Federal court grants renewal of plan minimizing impacts of federal road to the Kayapó and Panará Indigenous Peoples

The Federal Government must present a plan to mitigate damages by the end of the month and will have to pay a daily fine if it fails to comply
By Maurício Hashizume

In mid-August, Kayapó indigenous people took yellow posters not only to the middle of the federal road known as BR-163 but also to the world’s headlines. Taking extra risks because of Covid-19, they left their villages and occupied the road that connects Cuiabá, in Mato  Grosso, to Santarém, in Pará, in the middle of the Amazon. They were there to claim the renewal of the Basic Environmental Plan – Indigenous Component (PBA-CI), which is part of the road’s licensing.

The demonstration took place in the town of Novo Progresso, state of Pará – the epicenter of the August 2019 “Fire Day.” And it has borne fruit: this month, a court ordered the Federal Government to renew the plan, which helps minimize the impacts of the road’s construction works. The plan is a set of actions ranging from protection and monitoring of the Indigenous Lands Menkragnoti, Baú and Panará by the communities themselves to implementing sustainable economic alternatives. It became effective in 2008 as a condition for granting the environmental license to resume paving works on BR-163 in the same year.

The Plan sets the Executive’s commitments to safeguarding basic rights for Indigenous Peoples: from funds to maintain programs enabling surveillance of the territory against encroachers that deforest and burn to the operation of the Kabu Institute, which enables service management – including health care, in the middle of the new coronavirus pandemic.

Kayapó indigenous people block the BR-163 federal road in Novo Progresso, Pará (Photo: Instituto Kabu)

Throughout the debates about renewing the program, Brazil’s indigenous affairs agency Funai (the National Indigenous Foundation) argued that ‘caution’ was needed in dealing with the issue – a stance similar to that adopted by the National Department of Transport Infrastructure (DNIT) since December last year , when the 4th addendum to the Plan expired.

However, on September 1, a federal court granted an injunction reaffirming the need to keep the Plan, following a public civil lawsuit filed by the Federal Prosecution Service (MPF). It ordered DNIT to send work plans for the renewal of the Plan to Funai by September 29.

In her decision, Judge Maria Carolina Valente do Carmo of the Federal Court of Altamira emphasized what had been established by the plan itself regarding its “permanent character, since the impacts resulting from the project tend to increase over the years.” She also ordered DNIT and Funai to present proof of the renewal of the Indigenous Component of the Plan regarding the Menkragnoti, Baú and Panará Indigenous Lands by mid-October.

DNIT asked the court for an extension of the deadline and the Federal Government argued that, since it intends to grant the concession of the road to the private sector (it was sent to the Federal Court of Accounts in May), it would no longer be responsible for its socio-environmental impacts, in addition to  questioning the urgency of meeting indigenous peoples’ demands.

Judge Do Carmo, however, did not grant these requests and reinforced that “there is higher risk of irreversibility of indigenous people’s losses if renewal of the Plan is postponed indefinitely.” In a complementary decision, she set a 5,000-real fine for each day of non-compliance with the full decision.

“Actions essential to physical and cultural reproduction”

“They always say that it is under analysis, that they are looking into it, that they are already solving it. Then they set a date. But that’s crap! Nothing gets solved. Everyone knows that Funai should be there to accommodate our demands, but they don’t care about indigenous people anymore,” says Mydjere Kayapó, vice president of the Kabu Institute. The indigenous organization gathers villages from the Menkragnoti and Baú Indigenous Lands and has managed resources transferred by the federal government under the Plan since 2010. According to Funai, the transfers, which also include funds directed to the Panará association, amounted to R$ 39 million since the program began in 2008.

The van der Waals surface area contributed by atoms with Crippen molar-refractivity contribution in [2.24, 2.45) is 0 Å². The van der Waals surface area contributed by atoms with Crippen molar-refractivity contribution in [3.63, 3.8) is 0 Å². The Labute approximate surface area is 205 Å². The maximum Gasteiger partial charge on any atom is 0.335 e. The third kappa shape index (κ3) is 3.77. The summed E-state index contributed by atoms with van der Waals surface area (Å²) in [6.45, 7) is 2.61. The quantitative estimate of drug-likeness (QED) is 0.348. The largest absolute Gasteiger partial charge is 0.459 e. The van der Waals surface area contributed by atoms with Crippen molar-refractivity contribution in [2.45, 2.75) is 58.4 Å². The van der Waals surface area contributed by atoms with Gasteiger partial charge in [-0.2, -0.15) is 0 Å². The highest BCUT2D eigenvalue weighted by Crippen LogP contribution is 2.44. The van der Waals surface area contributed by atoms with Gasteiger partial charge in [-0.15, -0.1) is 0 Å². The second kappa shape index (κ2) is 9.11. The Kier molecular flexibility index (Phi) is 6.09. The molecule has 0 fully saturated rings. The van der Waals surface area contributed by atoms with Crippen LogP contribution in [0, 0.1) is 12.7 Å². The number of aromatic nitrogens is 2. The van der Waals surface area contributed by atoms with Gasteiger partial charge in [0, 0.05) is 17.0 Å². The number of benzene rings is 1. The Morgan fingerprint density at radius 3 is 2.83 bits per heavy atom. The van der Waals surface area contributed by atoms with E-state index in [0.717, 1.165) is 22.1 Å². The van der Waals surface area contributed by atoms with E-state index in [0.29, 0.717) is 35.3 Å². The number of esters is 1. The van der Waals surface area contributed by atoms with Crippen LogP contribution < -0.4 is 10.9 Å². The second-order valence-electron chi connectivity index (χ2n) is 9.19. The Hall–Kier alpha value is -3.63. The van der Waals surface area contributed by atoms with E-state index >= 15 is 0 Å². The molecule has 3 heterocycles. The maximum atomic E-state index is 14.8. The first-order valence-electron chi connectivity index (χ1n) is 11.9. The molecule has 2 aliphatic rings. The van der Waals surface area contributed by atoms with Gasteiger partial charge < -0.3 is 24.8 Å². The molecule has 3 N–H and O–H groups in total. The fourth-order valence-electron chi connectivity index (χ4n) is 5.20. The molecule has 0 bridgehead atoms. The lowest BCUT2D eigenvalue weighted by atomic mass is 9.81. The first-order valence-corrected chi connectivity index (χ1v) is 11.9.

In the public civil lawsuit that resulted in the injunction to renew the plan, prosecutors argued that mitigation actions are “essential to the physical and cultural reproduction of the Kayapó Mekrãgnoti and Panará peoples, and that they must persist as long as the growing impacts of the road on their territories persist.”

The same Court decision also prohibited the Brazilian Institute of the Environment and Renewable Natural Resources (Ibama) from granting a definitive operating license for paving the BR-163 road until proof of renewal is produced.

Action by miners and loggers has been growing along the BR-163, which links Cuiabá to Santarém (Photo: Semas/PA)

“When we had the Plan, we did our monitoring, our own surveillance. That’s why the federal government may not want to renew the Plan, so we can’t monitor it,” adds Mydjere. “Miners and loggers are entering indigenous lands with full strength. There are even some indigenous people who favor this, who are involved, [who are] deceived by the miners and the loggers. They like to call the indigenous people to protect themselves, saying that the timber belongs to the indigenous people. They always use that.”

Asked by Repórter Brasil about the irregular condition of the BR-163 construction project regarding environmental licensing, Funai did not comment. The Ministry of Infrastructure, in turn, vaguely informed that the “government has maintained constant dialogue about the topic with the communities” and that “DNIT and Funai are negotiating, with the assistance of the Ministry of Infrastructure and the Investment Partnership Program (PPI), to renew the Basic Environmental Plan – Indigenous Component.”

In mid-August, on the eve of the announced indigenous road blockade, an emergency transfer of R$ 2.3 million was made under an addendum referring to the first half of 2020, but the proposal to renew the Plan for 2020-2024 still lacks any official answer – now required by the Courts.

Proper health care in communities is also part of the demands of indigenous people, who also released an open letter and a statement addressed to Funai. “Then Covid-19 arrived as an invisible enemy of indigenous people. It has already killed four of our elders on our land,” reports the vice president of Kabu. “And fires are major around here. If you come, you’ll see that everything is huge here.”